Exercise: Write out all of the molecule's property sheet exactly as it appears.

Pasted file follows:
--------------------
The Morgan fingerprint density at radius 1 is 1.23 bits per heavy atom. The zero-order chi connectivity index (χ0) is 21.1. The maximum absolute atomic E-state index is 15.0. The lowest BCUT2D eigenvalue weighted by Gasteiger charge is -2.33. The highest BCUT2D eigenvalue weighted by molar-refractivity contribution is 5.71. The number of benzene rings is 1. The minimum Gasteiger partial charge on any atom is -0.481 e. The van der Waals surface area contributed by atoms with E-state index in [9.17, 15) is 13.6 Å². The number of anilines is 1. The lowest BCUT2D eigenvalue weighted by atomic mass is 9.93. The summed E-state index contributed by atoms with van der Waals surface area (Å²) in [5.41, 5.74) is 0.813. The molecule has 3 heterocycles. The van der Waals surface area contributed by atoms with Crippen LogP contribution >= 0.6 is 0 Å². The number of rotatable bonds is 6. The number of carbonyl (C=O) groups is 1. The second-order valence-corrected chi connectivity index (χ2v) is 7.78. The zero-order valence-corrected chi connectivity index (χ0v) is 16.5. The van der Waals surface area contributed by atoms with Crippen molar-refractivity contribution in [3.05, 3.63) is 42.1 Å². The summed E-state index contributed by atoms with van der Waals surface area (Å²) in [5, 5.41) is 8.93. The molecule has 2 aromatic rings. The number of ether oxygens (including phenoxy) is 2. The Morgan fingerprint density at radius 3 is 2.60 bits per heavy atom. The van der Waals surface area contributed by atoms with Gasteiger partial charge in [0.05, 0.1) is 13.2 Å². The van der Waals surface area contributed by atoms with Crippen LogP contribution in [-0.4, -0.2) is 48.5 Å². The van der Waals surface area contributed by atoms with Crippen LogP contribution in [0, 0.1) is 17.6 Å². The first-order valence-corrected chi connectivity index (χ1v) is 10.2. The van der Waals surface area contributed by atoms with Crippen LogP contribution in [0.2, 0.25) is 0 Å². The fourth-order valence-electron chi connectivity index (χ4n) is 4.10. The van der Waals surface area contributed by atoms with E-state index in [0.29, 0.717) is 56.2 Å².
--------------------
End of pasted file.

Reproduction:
The Morgan fingerprint density at radius 1 is 1.23 bits per heavy atom. The zero-order chi connectivity index (χ0) is 21.1. The maximum absolute atomic E-state index is 15.0. The lowest BCUT2D eigenvalue weighted by Gasteiger charge is -2.33. The highest BCUT2D eigenvalue weighted by molar-refractivity contribution is 5.71. The number of benzene rings is 1. The minimum Gasteiger partial charge on any atom is -0.481 e. The van der Waals surface area contributed by atoms with E-state index in [9.17, 15) is 13.6 Å². The number of anilines is 1. The lowest BCUT2D eigenvalue weighted by atomic mass is 9.93. The summed E-state index contributed by atoms with van der Waals surface area (Å²) in [5.41, 5.74) is 0.813. The molecule has 3 heterocycles. The van der Waals surface area contributed by atoms with Crippen LogP contribution >= 0.6 is 0 Å². The number of rotatable bonds is 6. The number of carbonyl (C=O) groups is 1. The second-order valence-corrected chi connectivity index (χ2v) is 7.78. The zero-order valence-corrected chi connectivity index (χ0v) is 16.5. The van der Waals surface area contributed by atoms with Crippen molar-refractivity contribution in [3.05, 3.63) is 42.1 Å². The summed E-state index contributed by atoms with van der Waals surface area (Å²) in [5, 5.41) is 8.93. The molecule has 2 aromatic rings. The number of ether oxygens (including phenoxy) is 2. The Morgan fingerprint density at radius 3 is 2.60 bits per heavy atom. The van der Waals surface area contributed by atoms with Gasteiger partial charge in [0.05, 0.1) is 13.2 Å². The van der Waals surface area contributed by atoms with Crippen LogP contribution in [-0.4, -0.2) is 48.5 Å². The van der Waals surface area contributed by atoms with Crippen LogP contribution in [0, 0.1) is 17.6 Å². The first-order valence-corrected chi connectivity index (χ1v) is 10.2. The van der Waals surface area contributed by atoms with Crippen LogP contribution in [0.2, 0.25) is 0 Å². The fourth-order valence-electron chi connectivity index (χ4n) is 4.10. The van der Waals surface area contributed by atoms with E-state index in [0.29, 0.717) is 56.2 Å².